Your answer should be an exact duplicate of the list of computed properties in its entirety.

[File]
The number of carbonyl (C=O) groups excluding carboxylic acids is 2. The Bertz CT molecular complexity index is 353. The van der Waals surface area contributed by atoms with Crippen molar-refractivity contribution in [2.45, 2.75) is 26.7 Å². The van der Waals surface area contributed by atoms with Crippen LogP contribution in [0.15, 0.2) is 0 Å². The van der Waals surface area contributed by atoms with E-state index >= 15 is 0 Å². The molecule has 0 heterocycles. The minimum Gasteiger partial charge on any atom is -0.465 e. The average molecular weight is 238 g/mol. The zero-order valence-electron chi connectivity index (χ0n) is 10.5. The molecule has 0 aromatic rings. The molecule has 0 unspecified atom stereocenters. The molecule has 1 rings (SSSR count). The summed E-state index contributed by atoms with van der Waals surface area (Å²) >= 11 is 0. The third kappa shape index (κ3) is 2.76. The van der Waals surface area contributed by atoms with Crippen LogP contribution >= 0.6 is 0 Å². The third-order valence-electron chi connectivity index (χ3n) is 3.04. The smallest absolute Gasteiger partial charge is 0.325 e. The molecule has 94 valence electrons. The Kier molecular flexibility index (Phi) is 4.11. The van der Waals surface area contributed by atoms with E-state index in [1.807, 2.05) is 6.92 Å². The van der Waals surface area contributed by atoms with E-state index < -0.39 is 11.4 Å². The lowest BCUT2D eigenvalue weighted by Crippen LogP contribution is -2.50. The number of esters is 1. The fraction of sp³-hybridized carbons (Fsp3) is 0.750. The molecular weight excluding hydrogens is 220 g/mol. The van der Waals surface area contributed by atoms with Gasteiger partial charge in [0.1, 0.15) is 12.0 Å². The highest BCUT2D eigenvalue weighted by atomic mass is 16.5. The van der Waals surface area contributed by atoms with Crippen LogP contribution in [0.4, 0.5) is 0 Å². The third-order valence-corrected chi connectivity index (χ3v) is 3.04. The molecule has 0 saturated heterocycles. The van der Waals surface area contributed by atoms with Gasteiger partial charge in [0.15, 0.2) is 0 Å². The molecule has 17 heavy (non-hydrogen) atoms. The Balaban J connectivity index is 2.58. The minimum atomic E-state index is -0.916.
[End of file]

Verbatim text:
The number of carbonyl (C=O) groups excluding carboxylic acids is 2. The Bertz CT molecular complexity index is 353. The van der Waals surface area contributed by atoms with Crippen molar-refractivity contribution in [2.45, 2.75) is 26.7 Å². The van der Waals surface area contributed by atoms with Crippen LogP contribution in [0.15, 0.2) is 0 Å². The van der Waals surface area contributed by atoms with E-state index >= 15 is 0 Å². The molecule has 0 heterocycles. The minimum Gasteiger partial charge on any atom is -0.465 e. The average molecular weight is 238 g/mol. The zero-order valence-electron chi connectivity index (χ0n) is 10.5. The molecule has 0 aromatic rings. The molecule has 0 unspecified atom stereocenters. The molecule has 1 rings (SSSR count). The summed E-state index contributed by atoms with van der Waals surface area (Å²) >= 11 is 0. The third kappa shape index (κ3) is 2.76. The van der Waals surface area contributed by atoms with Crippen LogP contribution >= 0.6 is 0 Å². The third-order valence-electron chi connectivity index (χ3n) is 3.04. The smallest absolute Gasteiger partial charge is 0.325 e. The molecule has 94 valence electrons. The Kier molecular flexibility index (Phi) is 4.11. The van der Waals surface area contributed by atoms with E-state index in [1.807, 2.05) is 6.92 Å². The van der Waals surface area contributed by atoms with E-state index < -0.39 is 11.4 Å². The lowest BCUT2D eigenvalue weighted by Crippen LogP contribution is -2.50. The number of esters is 1. The fraction of sp³-hybridized carbons (Fsp3) is 0.750. The molecular weight excluding hydrogens is 220 g/mol. The van der Waals surface area contributed by atoms with Gasteiger partial charge in [0.1, 0.15) is 12.0 Å². The highest BCUT2D eigenvalue weighted by atomic mass is 16.5. The van der Waals surface area contributed by atoms with Crippen LogP contribution in [0.4, 0.5) is 0 Å². The third-order valence-corrected chi connectivity index (χ3v) is 3.04. The molecule has 0 saturated heterocycles. The van der Waals surface area contributed by atoms with Gasteiger partial charge in [0.15, 0.2) is 0 Å². The molecule has 17 heavy (non-hydrogen) atoms. The Balaban J connectivity index is 2.58. The minimum atomic E-state index is -0.916.